Author's Note: Okay, sorry for the wait for a simple Epi, but I've been behind recently, so I haven't written at all! Before you read, you might want to understand something: the italicised sentences are exerpts from that second letter Albus wrote - the one that came after the ANGRY one. Yeah, I had a vision for this Epi. Hope you like it.
- Epilogue -
It's as if my eyes were finally open; for the first time I could actually see the world around me for what it was. The sharp clarity of truth was almost blinding in its brilliance.
The funny thing is, even though that was almost eight years ago, I still can't believe the truth of what James and I had learned. I'm 17 now, well, almost 18, and I still look at my dad like he's a god. I'm not embarrassed to admit that - anyone who knows him (everyone) would understand. I cannot believe what he'd lived through.
Maybe I should have gotten over it years ago - the childish notions of fantasy and adventure don't really appeal to a grown wizard - but I haven't. I am awed by my father every time the stories of his childhood are brought up. I certainly wouldn't have been as brave in his shoes - when my dad was 17 going on 18, he died and came back.
I didn't know that you had died. I didn't know that I'd hurt you so much with my words. Did I hurt you worse than You-Know-Who? I was someone who took advantage of your love. I thought that by lying, you didn't trust me enough.
I always skirt around the fringes when I think about him, though. I'm ashamed at how I treated both my parents in that one anger-driven letter I sent when I was eleven. Then again . . . what if I hadn't sent it? Would James and I been told the story of Harry Potter on holiday? Over Christmas, my parents had told us the whole story through, filling in the blanks and answering questions that had been burning my tongue for ages. After all, the documents had only whet my appetite for the truth.
I wanted to know the truth, I thought I was being lied to. Being lied to for your whole life was something I was afraid of - I trusted you.
We asked obvious questions that dad had expected us to ask, but really didn't have answers for. He had looked incredibly uncomfortable and shifty the entire day - the way he always looks when the subject of his past comes up. His hand automatically shoots toward his forehead, to rub that faded lightning-bolt scar - a habit I didn't really notice until that Christmas.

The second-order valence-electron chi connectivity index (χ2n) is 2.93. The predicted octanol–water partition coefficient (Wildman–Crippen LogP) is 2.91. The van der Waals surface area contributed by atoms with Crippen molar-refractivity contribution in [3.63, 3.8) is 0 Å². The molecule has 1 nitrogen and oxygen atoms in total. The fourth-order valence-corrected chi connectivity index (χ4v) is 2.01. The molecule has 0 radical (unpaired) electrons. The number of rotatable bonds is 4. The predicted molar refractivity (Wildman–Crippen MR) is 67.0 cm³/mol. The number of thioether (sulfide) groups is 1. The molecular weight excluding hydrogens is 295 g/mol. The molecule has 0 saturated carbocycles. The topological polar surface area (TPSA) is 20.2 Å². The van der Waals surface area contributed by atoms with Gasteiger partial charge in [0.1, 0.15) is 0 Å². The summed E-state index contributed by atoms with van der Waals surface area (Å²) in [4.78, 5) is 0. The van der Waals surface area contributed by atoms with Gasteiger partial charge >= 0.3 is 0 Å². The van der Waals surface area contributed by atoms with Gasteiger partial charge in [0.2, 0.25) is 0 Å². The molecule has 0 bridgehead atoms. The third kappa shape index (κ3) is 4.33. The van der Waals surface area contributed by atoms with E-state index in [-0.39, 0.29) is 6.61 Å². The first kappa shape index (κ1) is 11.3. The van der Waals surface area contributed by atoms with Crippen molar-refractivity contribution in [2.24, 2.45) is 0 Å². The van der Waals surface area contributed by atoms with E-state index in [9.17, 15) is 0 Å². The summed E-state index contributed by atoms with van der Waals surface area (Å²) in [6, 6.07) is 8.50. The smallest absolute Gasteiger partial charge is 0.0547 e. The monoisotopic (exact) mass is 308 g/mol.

To tell the truth, I had always wondered where that scar had come from. You hadn't ever given us a straight answer when we asked. I thought that you'd said 'car crash' once, but I may have heard wrong.
As for the letter - the one I'm not proud of writing, but one necessary to push my parents toward action - I asked for it back. When Mum had rummaged it out of the pile of parchment on the counter and handed it to me, I took it like it was sickly. Holding it like a poisonous adder at arm's length, I took it into the sitting room and tossed it in the fire. As I watched it burn, the edges slowly turning brown and then black before crumbling inward, I felt an unclenching in my gut. It was as if the life of that horrid letter had been constricting my insides like a snake.
The second letter didn't need such cremation. Although it proved the first letter's existence and my own mistakes in judgement, I kept it - for archival's sake. I needed the reminder to think clearly in the future, and not let my anger get the best of me.
I'm sorry that I was so angry, and that I wrote that letter. I was just . . . upset. I didn't like the idea that other kids knew more about my own dad then I did.
James and I kept the box of mementoes with us until we left for home that Christmas. When I handed it to Dad, he didn't take it - he just smiled sadly and shook his head.
Is it wrong to want to know about you're parents' pasts? I wanted to know who my dad was before I knew him, before he was my dad. You always said not to dwell on the past, but I can't help it. I like knowing what happened before.
As it turns out, Dad didn't want the box back. He told me that his time of dwelling on the past was done. He said he never really understood why he'd chosen to keep all the reminders, the portkeys to his memories.
The past is something people like to ignore - what's in the past is done and over with. So why is it dragging up all of this? The past is the reason for all of my letter-writing, all of your pain, all of, well, the past. You can't just ignore it like it never happened, no matter what people say. Time has a way of catching up to you, like a hunter.
I'm sorry about the past, I'm sorry I brought it up when you tried to so hard to forget. I just felt . . . left in the dark. When I first found out about you, it was like I was pushed into knowledge. I was kept in the dark, and shoved in the light.
RoW: So that's my finale. I hope you liked this story as much as I liked writing it. Reviews are highly appreciated (reading them gives me something to do with my life . . . besides draw)